What it's about:
Women must be included in plans to provide renewable energy to rural communities in Africa, a non-profit working to end energy poverty says.
The distribution of clean energy to remote African villages requires female participation, writes Fid Thompson from Solar Sister in an article for The Beam magazine.
In remote areas, more and more women are turning to “solar entrepreneurship”, by running small enterprises selling solar-powered lights.
Their local expertise and connection with their communities makes them powerful ambassadors for renewable energy, according to Thompson.
But a lack of financing and training is preventing them from reaching the poorest and most isolated in their communities and achieving sustainable energy for all, one of the global goals to be reached by 2030, Thompson argues.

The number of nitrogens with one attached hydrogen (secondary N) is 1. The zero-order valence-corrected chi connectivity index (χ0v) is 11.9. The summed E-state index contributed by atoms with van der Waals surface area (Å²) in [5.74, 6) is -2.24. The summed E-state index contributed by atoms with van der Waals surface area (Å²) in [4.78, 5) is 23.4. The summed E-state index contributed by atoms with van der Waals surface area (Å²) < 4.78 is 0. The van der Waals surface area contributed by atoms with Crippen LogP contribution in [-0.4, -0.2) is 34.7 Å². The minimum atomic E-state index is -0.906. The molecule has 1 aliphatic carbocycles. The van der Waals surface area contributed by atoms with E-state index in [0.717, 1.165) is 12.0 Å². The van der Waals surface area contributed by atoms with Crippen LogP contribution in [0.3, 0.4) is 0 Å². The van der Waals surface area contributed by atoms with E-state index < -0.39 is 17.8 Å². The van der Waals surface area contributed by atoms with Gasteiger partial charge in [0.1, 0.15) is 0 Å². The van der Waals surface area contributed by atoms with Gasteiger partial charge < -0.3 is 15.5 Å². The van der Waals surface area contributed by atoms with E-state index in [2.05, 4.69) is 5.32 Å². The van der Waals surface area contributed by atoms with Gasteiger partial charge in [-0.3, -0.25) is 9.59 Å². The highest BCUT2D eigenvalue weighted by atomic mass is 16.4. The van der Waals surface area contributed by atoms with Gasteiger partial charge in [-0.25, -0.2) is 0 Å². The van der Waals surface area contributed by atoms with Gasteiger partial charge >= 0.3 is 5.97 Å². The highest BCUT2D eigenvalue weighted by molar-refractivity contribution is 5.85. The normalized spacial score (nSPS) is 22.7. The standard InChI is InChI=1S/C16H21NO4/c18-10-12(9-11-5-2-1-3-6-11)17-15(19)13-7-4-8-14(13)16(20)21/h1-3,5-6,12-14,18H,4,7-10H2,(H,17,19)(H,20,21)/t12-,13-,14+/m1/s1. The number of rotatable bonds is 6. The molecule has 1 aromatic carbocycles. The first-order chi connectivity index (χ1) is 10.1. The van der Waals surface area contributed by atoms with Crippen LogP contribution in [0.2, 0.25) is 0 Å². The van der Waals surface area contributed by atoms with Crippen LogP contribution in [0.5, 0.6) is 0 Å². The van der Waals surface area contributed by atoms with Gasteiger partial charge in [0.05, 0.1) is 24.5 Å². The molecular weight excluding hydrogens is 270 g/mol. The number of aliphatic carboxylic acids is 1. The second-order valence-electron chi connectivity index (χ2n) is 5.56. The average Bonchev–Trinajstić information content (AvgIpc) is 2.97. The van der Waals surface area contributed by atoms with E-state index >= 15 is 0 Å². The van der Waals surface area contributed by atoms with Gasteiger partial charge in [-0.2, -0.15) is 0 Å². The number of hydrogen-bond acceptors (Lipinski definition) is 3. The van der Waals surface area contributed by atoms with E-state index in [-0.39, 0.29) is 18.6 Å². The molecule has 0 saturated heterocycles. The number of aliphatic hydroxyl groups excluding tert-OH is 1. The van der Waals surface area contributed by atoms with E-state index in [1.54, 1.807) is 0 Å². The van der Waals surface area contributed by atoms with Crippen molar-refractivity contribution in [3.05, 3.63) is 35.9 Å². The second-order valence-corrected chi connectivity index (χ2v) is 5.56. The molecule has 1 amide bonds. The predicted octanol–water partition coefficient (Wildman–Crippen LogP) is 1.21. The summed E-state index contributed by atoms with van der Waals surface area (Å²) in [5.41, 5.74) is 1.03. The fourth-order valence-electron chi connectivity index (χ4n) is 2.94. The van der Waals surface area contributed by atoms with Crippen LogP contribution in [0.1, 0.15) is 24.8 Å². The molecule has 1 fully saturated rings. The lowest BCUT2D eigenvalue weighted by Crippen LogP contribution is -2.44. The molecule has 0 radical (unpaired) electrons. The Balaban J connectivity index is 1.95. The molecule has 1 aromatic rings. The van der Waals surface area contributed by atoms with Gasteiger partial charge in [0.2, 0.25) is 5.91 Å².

Why it's noteworthy:
Renewable energy is experiencing an investment boom worldwide. From India to Nigeria, investors are seeing the light on clean power.
Solar is one of the fastest-growing renewable energy sources, accounting for over 74 GW of global power capacity in 2016.
Despite this global progress, there is still a huge need for green energy access in rural sub-Saharan Africa, where just nine percent of people are connected to an electricity grid, says Thompson.
Many villages remain off-grid and rely on costly, fume-belching generators for electricity. These remote communities are hard to reach, but local women can help bridge the gap and bring affordable, clean energy to those who need it most, Thompson says.
“By supporting women entrepreneurs, we help them to reinvest in the wellbeing of their families and their communities,” she writes.
Read it on